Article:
New York Painting Begins: Eighteenth-Century Portraits

September 15, 2009
March 25, 2010

The New-York Historical Society holds one of the nation’s premiere collections of 18th-century American portraits. During this formative century a small group of native-born painters and European émigrés created images that represent a broad swath of elite colonial New York society— landowners and tradesmen, and later Revolutionaries and Loyalists—while reflecting the area’s Dutch roots and its strong ties with England.

In the past these paintings were valued for their insights into the lives of the sitters, and they include distinguished New Yorkers who played leading roles in its history. However, the focus in this exhibition is placed on the paintings themselves and their own histories as domestic objects, often passed through generations of family members. These works raise many questions, and given the sparse documentation from the period, not all of them can be definitively answered: why were these paintings made, and who were the artists who made them? How did they learn their craft? How were the paintings displayed? How has their appearance changed over time, and why? And how did they make their way to the New-York Historical Society?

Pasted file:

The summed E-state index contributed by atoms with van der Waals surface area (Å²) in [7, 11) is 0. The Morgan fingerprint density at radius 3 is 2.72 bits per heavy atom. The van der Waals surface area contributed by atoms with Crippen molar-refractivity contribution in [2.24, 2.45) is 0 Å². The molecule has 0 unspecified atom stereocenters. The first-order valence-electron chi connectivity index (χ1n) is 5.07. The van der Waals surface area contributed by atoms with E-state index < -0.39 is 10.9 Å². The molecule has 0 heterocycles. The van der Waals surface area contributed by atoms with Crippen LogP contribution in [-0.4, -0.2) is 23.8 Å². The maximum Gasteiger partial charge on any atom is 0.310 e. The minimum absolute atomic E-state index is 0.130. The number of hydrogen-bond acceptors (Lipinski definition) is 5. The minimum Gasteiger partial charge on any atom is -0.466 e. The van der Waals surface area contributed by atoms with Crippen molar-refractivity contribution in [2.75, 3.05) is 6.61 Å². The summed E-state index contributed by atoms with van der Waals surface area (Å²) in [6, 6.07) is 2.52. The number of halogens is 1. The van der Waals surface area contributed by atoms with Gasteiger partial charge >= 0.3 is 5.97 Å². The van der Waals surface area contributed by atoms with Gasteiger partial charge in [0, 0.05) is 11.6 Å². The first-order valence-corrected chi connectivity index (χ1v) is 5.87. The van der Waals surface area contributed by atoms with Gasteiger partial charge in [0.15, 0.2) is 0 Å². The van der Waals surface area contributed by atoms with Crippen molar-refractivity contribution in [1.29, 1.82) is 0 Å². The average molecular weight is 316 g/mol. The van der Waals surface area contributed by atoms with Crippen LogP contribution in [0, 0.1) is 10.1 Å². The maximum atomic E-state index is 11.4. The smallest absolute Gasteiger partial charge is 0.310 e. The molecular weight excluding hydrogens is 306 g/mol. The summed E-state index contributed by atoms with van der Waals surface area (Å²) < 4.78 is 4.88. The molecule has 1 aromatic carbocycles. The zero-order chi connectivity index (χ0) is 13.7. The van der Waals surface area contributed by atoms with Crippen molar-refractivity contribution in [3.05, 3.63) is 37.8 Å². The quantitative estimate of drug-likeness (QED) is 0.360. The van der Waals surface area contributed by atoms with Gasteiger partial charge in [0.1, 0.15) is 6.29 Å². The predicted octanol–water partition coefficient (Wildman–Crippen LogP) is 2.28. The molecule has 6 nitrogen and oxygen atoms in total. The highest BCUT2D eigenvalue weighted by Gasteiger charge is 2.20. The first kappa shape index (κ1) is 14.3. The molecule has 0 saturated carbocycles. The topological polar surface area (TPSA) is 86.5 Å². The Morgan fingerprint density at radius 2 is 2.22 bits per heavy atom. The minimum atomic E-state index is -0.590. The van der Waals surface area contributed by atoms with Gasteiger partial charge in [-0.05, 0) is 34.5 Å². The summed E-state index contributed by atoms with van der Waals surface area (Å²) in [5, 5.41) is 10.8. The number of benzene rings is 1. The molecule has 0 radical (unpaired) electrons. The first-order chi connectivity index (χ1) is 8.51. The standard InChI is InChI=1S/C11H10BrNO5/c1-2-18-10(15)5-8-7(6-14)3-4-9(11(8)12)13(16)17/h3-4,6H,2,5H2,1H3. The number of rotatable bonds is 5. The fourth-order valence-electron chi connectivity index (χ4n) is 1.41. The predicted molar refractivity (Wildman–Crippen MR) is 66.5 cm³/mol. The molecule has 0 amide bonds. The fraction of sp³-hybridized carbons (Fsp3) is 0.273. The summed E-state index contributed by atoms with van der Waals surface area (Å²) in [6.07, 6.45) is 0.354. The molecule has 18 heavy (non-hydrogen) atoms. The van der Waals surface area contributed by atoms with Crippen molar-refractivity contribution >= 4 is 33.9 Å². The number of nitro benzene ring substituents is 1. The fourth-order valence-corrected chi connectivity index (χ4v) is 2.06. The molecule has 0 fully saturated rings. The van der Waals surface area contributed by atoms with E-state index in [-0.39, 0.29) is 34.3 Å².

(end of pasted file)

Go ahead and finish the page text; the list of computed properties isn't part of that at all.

The state of knowledge about these paintings has evolved over time, and continues to do so as new discoveries are made. This exhibition does not provide final answers, but presents what is currently known, and invites the viewer to share the sense of mystery and discovery that accompanies the study of these fascinating works.

Creative: Tronvig Group